The Power of High-Value Masterminds – Karen Kissane
The definition of the word “mastermind” has shifted dramatically over the last decade – over the last five years, even – and the root of the word impacts our understanding and expectations of what it should involve.
What actually is a mastermind?
The term “mastermind” originally referred not to a group but to an individual – the word itself means “a person with an outstanding intellect.”
However, a mastermind group has historically referred to a group of high-intellect individuals who meet to create synergy in the form of the “third mind.” Author Napoleon Hill, the first to introduce the concept of a mastermind group, described it like this:
“No two minds ever come together without thereby creating a third, invisible intangible force, which may be likened to a third mind.”
For decades, masterminds were thought of as exclusive, high-powered groups that served as a sort of personal advisory board for each other in life and in business. But eventually, they started to become less exclusive and more accessible, regardless of perceived intellect or reputation.
These days, masterminds run the spectrum from super-exclusive to quite casual. Groups from every point on that spectrum have the same spirit of collaboration and community that Hill originally intended, if not more. But what sets them apart from those early masterminds is the presence of a clear leader, usually more experienced and knowledgeable than the others in the group.
Why modern mastermind is better
Modern masterminds may be less exclusive but they serve more people as a result. Entrepreneurship can be a lonely and isolated endeavor, especially in a time when so much happens from behind a screen.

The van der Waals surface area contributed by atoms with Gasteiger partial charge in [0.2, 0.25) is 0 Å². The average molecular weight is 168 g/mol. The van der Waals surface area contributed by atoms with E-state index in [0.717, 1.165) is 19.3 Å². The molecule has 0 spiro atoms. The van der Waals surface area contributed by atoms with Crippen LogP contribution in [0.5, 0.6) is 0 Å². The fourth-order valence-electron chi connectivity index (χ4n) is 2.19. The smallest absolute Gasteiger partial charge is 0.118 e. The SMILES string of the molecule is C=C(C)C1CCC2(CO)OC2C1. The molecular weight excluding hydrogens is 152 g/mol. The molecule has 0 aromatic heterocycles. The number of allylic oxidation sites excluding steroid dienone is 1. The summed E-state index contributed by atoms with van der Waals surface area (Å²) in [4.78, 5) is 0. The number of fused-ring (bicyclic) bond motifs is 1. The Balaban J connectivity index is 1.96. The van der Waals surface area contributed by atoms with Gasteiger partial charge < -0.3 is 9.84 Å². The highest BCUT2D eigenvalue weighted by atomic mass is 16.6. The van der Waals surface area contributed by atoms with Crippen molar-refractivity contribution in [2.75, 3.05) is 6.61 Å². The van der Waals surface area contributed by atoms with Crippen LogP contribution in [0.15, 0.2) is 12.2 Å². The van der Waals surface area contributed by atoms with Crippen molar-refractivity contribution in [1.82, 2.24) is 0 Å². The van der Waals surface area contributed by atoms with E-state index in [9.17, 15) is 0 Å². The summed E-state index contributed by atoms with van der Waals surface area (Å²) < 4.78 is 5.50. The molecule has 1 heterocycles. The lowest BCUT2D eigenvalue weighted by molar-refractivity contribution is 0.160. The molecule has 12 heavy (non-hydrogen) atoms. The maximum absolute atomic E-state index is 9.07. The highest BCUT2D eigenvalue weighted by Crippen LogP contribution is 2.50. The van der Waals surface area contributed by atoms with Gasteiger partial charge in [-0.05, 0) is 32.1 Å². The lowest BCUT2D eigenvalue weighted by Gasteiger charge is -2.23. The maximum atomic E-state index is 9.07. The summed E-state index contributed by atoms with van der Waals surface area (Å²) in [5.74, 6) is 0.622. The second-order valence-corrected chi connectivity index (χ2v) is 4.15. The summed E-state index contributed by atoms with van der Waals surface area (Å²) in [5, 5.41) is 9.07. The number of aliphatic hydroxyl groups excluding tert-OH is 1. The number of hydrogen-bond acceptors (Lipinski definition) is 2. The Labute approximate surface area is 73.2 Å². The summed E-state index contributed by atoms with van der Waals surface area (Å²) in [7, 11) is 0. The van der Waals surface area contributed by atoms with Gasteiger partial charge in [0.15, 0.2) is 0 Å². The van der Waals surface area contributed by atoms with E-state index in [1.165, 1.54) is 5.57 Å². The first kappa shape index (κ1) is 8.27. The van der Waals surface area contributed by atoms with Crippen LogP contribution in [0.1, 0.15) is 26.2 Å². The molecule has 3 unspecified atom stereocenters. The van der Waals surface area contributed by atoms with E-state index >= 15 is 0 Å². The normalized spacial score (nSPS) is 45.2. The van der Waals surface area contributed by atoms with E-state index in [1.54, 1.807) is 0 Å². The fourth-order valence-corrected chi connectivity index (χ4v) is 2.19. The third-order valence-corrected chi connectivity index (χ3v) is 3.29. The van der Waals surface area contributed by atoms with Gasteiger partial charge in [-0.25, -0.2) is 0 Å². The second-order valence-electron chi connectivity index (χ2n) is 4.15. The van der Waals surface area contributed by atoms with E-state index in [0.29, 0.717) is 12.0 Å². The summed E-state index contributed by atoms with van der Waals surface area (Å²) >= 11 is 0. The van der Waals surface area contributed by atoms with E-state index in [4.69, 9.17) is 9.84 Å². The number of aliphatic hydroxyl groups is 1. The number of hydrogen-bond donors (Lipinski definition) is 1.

Groups of individuals, at the same or different stages of their business journey, are able to grow faster together, tapping into that “third mind”, so that they can exceed their goals with the support of their peers. They can be there for one another, motivate each other, and celebrate wins together. They expose blind spots and stretch perspectives.
But what really sets modern masterminds apart are the coaches who lead them.
Peer-led masterminds are great, but when you have a coach who has been on the business journey and can help facilitate that discussion, that’s where the real magic happens.
It takes a deep understanding of the topic of interests, of coaching foundations, and a breadth of practical experience to know how to add value without compromising the synergy of the group. It also takes a certain kind of coach to be able to balance the business and the person so that both areas are equally supported.
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